The Lord promised through Jeremiah that the Righteous Branch would make both Israel and Judah dwell securely. That means He will bring all of God’s people together to live in peace. Such, has Christ done by His death. Though we were once united in death, by His death, Christ has brought His people together in life. He unites His people in every time and place together through His Holy Word and Sacraments. In Baptism, we are brought into the one family of Christ. In the Supper, we are united to Christ and each other. Through the preaching of the Word, the same Holy Spirit dwells in each of us. We have peace and security now in the forgiveness sins. But, that’s not the only thing we have. We have the blessed hope of eternal life. Someday soon, our Lord will return. He will send His angels and gather all the faithful from the ends of the earth. He will bring us together, and together we will enter the blessedness of the new creation. There, we will have no sin or sorrow, no danger or need. There, we will dwell with our king in our land, and we will all know Him.

But, for now, we groan. We are united with God’s faithful people in Jeremiah’s time. We are sinful people living in a wicked world at a wicked time. Yet, we are also the forgiven saints of God, purchased and won from sin and the devil by the precious blood of Christ. Through faith in His death we have the forgiveness of sins now, even as we await His return. While we suffer here as exiles below, God’s Word to us now is the same as then.

Behold, the days are coming, declares the Lord, when I will raise up for David a righteous Branch, and he shall reign as king and deal wisely, and shall execute justice and righteousness in the land. In his days Judah will be saved, and Israel will dwell securely. And this is the name by which he will be called: ‘The Lord is our righteousness.

[1] Jer. 23:5-6, English Standard Version.

[2] Matt. 12:20.

The One to Come

Text: Matthew 11:2-6

The Voight-Kampff machine is a sophisticated piece of equipment. It’s a very advanced form of lie detector machine that measures contractions of the iris muscles in your eyes in response to carefully worded questions and statements. It also has a set of bellows which are sensitive to the invisible  pheromones released from the human body. Like I said, a sophisticated machine. It needs to be, because bounty hunters need to be able to discern whether the subject in front of them is an android or a human. The machine is used in the 1968 book, Do Androids Dream of Electric Sheep? You might know the film adaptation, Blade Runner.

Rick Deckard is the main character in both. His task as a blade runner is to seek out and “retire” escaped androids. The literature plays on many themes, not the least of which is what makes one human. In the movie the androids are shown to think and dream, to have emotions. In our Gospel text, think of John the Baptist as a blade runner. His job was to point to and show the people the true Messiah, Jesus. The Voight-Kampff machine in Blade Runner is like Jesus’ miracles. The miracles show that Jesus is the One to Come, but there is some confusion. In the movie, the machine can sometimes give false positives – such as, showing an android to be a human. In our text, John wondered whether his machines was giving a false positive, so he sent his disciples to Jesus. When they met Him, Jesus showed through His Word and deeds that He is the One to Come. Blessed is the one who is not offended by Him.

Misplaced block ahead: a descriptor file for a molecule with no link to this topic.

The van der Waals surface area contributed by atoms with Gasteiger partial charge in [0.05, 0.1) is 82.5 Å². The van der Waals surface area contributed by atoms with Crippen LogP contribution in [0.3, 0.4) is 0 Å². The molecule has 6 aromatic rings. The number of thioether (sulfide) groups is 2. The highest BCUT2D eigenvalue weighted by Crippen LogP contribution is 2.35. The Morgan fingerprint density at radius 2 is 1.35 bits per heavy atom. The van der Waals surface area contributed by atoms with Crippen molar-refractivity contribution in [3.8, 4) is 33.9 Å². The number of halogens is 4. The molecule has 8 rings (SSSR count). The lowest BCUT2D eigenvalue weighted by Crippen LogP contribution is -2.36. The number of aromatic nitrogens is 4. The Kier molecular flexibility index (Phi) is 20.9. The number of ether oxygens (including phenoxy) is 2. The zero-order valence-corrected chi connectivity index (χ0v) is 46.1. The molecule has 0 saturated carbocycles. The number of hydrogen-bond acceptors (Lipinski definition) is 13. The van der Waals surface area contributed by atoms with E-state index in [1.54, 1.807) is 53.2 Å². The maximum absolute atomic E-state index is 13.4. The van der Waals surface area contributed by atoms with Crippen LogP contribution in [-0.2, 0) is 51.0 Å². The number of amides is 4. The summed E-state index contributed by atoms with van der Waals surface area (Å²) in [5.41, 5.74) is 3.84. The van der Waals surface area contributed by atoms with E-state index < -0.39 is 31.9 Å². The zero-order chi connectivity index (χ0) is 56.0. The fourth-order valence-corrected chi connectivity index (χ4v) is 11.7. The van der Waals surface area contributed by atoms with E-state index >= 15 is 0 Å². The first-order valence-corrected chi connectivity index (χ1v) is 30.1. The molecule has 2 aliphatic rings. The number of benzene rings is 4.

The text from St. Matthew’s gospel begins, “Now when John heard in prison about the deeds of the Christ, he sent word by his disciples and said to him, ‘Are you the one who is to come, or shall we look for another?’ The scene begins with John in prison. By this point he had been there about a year already. In the Gospels, John is active before Christ’s ministry. His job was to preach about the coming Messiah and call people to repentance in preparation for His arrival. The time came for Jesus to be baptized by John. He had no need of forgiveness, but His baptism for repentance was necessary to fulfill all righteousness, Jesus said. Immediately at His Baptism, the heavens were opened and the Spirit descended upon Jesus in the form of a dove while the Father spoke from heaven, “This is My beloved Son, with whom I am well pleased.”

It was revealed to John there just whose way He was preparing – Jesus’. Jesus is the One to Come, who is now here. But John’s in prison now. He’s there for his faithful witness to God’s Word. He rightfully called Herod to repent for his adulterous marriage and was thrown in the king’s dungeon. Now, John is starting to creak. The old house isn’t falling down by any means, but when the wind blows hard enough, it moans a little. Most commentators on this text are very pious and say that it wasn’t John who doubted Jesus, but his disciples. I don’t really think it makes a difference. John sent his disciples with a simple task: find out whether Jesus is the “one who is to come,” (the Messiah), “or should we look for another?”

I think it doesn’t make a difference whether it was John himself who wanted to know, or his disciples, because the reason is the same. Jesus did not conform exactly to their idea of the Messiah. Hear some examples of John’s sermons: “You brood of vipers! Who warned you to flee from the wrath to come?” “Even now the axe is laid to the root of the trees.” “His winnowing fork is in his hand…the chaff he will burn with fire.” See, they were expecting the Messiah to come and deal with sin immediately. He was supposed to come and burn away the dross, to put away the evildoer and cast him into eternal fire. John saw the dove and heard the voice at Jesus’ Baptism, but maybe the machine was broken. Maybe the Voight-Kampff machine identifying Jesus was throwing a false positive.